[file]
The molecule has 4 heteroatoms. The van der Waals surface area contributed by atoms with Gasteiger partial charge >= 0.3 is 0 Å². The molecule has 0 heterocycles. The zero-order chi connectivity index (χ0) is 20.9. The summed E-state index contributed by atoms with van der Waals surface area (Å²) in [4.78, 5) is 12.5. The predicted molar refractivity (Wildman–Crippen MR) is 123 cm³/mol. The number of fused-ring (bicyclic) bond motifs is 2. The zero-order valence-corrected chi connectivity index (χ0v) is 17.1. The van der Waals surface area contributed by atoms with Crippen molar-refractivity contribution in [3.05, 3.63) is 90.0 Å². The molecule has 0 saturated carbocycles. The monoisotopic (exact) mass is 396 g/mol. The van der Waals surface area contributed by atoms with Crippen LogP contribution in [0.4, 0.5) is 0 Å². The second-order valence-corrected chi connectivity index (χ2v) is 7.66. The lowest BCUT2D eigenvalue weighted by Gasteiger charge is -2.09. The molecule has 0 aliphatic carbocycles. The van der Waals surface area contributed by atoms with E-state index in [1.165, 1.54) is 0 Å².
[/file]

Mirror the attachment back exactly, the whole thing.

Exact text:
The molecule has 4 heteroatoms. The van der Waals surface area contributed by atoms with Gasteiger partial charge >= 0.3 is 0 Å². The molecule has 0 heterocycles. The zero-order chi connectivity index (χ0) is 20.9. The summed E-state index contributed by atoms with van der Waals surface area (Å²) in [4.78, 5) is 12.5. The predicted molar refractivity (Wildman–Crippen MR) is 123 cm³/mol. The number of fused-ring (bicyclic) bond motifs is 2. The zero-order valence-corrected chi connectivity index (χ0v) is 17.1. The van der Waals surface area contributed by atoms with Crippen molar-refractivity contribution in [3.05, 3.63) is 90.0 Å². The molecule has 0 saturated carbocycles. The monoisotopic (exact) mass is 396 g/mol. The van der Waals surface area contributed by atoms with Crippen LogP contribution in [0.4, 0.5) is 0 Å². The second-order valence-corrected chi connectivity index (χ2v) is 7.66. The lowest BCUT2D eigenvalue weighted by Gasteiger charge is -2.09. The molecule has 0 aliphatic carbocycles. The van der Waals surface area contributed by atoms with E-state index in [1.165, 1.54) is 0 Å².